The stock market's fine with rising recession risk
The S&P 500 is cruising toward a 5% gain in March, which would be its best month since October.
Why it matters: The turn higher for the market — after it was down by more than 10% — underscores what attentive investors have come to understand over the last couple of years. The stock market isn't the economy.
Flashback: Remember when the economy was in an all-out collapse in the aftermath of the pandemic? Food bank lines miles long? Unemployment that was quite literally off the charts?
- After the initial shock, stocks rocketed higher.
- Between March 23, 2020, when stocks hit bottom, and Dec. 31, 2020, the S&P 500 jumped an astounding 68%.
Why? Government actions. The Federal Reserve cut interest rates to near zero and Congress spent gobs of money to keep the economy from imploding. (Stock markets like free money.)
- Today, conditions are much different. Inflation is high. The Fed is raising rates, and little additional government stimulus is expected.
Yes, but: We're still seeing the same kind of stocks that led the market higher in 2020 — so-called long-duration stocks that benefit from lower interest rates — leading the market higher right now.
- Goldman Sachs' basket of such stocks, an assemblage of health tech, software and IT companies, for the most part, is up nearly 7% this month, beating the performance of the S&P.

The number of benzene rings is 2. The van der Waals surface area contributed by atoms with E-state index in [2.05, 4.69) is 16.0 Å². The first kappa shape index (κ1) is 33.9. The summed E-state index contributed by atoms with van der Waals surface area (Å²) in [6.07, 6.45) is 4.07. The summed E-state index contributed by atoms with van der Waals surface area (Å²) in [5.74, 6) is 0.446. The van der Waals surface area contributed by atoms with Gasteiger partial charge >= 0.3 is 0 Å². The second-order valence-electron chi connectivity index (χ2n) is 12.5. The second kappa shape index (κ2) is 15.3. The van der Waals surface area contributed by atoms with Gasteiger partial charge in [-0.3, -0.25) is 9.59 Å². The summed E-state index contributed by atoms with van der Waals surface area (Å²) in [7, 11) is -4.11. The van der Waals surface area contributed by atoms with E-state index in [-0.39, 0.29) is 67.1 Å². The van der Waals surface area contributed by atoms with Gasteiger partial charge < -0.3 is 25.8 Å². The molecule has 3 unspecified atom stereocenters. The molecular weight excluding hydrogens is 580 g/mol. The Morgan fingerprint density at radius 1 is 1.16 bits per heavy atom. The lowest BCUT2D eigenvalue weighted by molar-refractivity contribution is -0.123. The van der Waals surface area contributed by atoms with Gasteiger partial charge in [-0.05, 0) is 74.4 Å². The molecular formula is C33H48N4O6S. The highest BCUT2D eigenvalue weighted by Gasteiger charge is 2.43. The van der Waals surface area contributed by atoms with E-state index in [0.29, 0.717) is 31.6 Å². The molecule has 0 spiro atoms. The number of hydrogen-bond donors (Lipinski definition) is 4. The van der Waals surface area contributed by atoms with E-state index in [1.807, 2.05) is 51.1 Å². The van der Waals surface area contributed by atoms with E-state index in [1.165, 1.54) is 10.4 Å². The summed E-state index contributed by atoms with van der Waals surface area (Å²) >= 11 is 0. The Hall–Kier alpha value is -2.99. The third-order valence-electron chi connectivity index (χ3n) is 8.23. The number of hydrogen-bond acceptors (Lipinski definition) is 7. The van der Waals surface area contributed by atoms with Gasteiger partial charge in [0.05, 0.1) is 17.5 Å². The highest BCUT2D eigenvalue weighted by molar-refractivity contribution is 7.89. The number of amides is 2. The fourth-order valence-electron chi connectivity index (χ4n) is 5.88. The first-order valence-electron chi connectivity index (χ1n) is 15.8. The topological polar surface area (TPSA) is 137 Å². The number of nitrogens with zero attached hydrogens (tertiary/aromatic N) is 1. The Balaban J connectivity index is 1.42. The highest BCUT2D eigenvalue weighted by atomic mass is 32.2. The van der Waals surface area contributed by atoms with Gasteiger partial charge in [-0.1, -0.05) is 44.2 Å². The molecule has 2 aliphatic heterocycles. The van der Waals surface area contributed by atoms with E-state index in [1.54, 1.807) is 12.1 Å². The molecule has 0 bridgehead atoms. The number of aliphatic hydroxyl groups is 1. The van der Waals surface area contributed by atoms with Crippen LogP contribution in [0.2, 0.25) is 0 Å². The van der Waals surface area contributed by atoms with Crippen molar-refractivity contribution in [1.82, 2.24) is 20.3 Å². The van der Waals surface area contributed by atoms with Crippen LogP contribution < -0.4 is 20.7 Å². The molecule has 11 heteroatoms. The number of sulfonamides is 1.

The intrigue: This may seem a little surprising as long-term interest rates — essentially the yield on the 10-year Treasury note — are still going up. In theory, that should hurt these stocks because they're supposed to be sensitive to rising rates.
My thought bubble: One way to square the circle? The yield curve.
- The market's romp began in mid-March. That's right around the time the Fed started hiking rates and signaling that it would keep doing so in order to pull inflation back — even if that hurt the economy.
- That was also when the yield curve really started to crumble. (Translation: The gap narrowed between shorter-term and longer-term rates.)
The bottom line: Essentially, stock market investors may be betting that the Fed's going to hike interest rates hard, which could cause a recession — and eventually return the economy to the sort of slow growth, low-inflation environment that served tech stock investors well for over a decade.